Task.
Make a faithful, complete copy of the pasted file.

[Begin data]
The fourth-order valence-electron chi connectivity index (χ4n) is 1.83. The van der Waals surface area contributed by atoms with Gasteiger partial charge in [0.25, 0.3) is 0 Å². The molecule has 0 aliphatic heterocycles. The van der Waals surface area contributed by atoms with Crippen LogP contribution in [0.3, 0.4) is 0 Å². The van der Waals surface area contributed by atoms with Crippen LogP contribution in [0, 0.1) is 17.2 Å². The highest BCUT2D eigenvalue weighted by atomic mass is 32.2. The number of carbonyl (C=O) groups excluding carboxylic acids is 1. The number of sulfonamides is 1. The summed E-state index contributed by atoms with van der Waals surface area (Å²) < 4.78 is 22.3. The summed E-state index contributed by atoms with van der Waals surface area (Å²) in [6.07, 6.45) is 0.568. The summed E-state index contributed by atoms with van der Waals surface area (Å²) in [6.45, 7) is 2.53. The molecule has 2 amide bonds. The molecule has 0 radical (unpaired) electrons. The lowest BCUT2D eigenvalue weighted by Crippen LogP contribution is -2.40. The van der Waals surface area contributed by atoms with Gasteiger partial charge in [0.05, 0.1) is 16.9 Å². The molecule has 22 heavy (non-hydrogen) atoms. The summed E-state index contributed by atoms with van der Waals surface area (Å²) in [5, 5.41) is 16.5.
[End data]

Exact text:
The fourth-order valence-electron chi connectivity index (χ4n) is 1.83. The van der Waals surface area contributed by atoms with Gasteiger partial charge in [0.25, 0.3) is 0 Å². The molecule has 0 aliphatic heterocycles. The van der Waals surface area contributed by atoms with Crippen LogP contribution in [0.3, 0.4) is 0 Å². The van der Waals surface area contributed by atoms with Crippen LogP contribution in [0, 0.1) is 17.2 Å². The highest BCUT2D eigenvalue weighted by atomic mass is 32.2. The number of carbonyl (C=O) groups excluding carboxylic acids is 1. The number of sulfonamides is 1. The summed E-state index contributed by atoms with van der Waals surface area (Å²) < 4.78 is 22.3. The summed E-state index contributed by atoms with van der Waals surface area (Å²) in [6.07, 6.45) is 0.568. The summed E-state index contributed by atoms with van der Waals surface area (Å²) in [6.45, 7) is 2.53. The molecule has 2 amide bonds. The molecule has 0 radical (unpaired) electrons. The lowest BCUT2D eigenvalue weighted by Crippen LogP contribution is -2.40. The van der Waals surface area contributed by atoms with Gasteiger partial charge in [0.05, 0.1) is 16.9 Å². The molecule has 22 heavy (non-hydrogen) atoms. The summed E-state index contributed by atoms with van der Waals surface area (Å²) in [5, 5.41) is 16.5.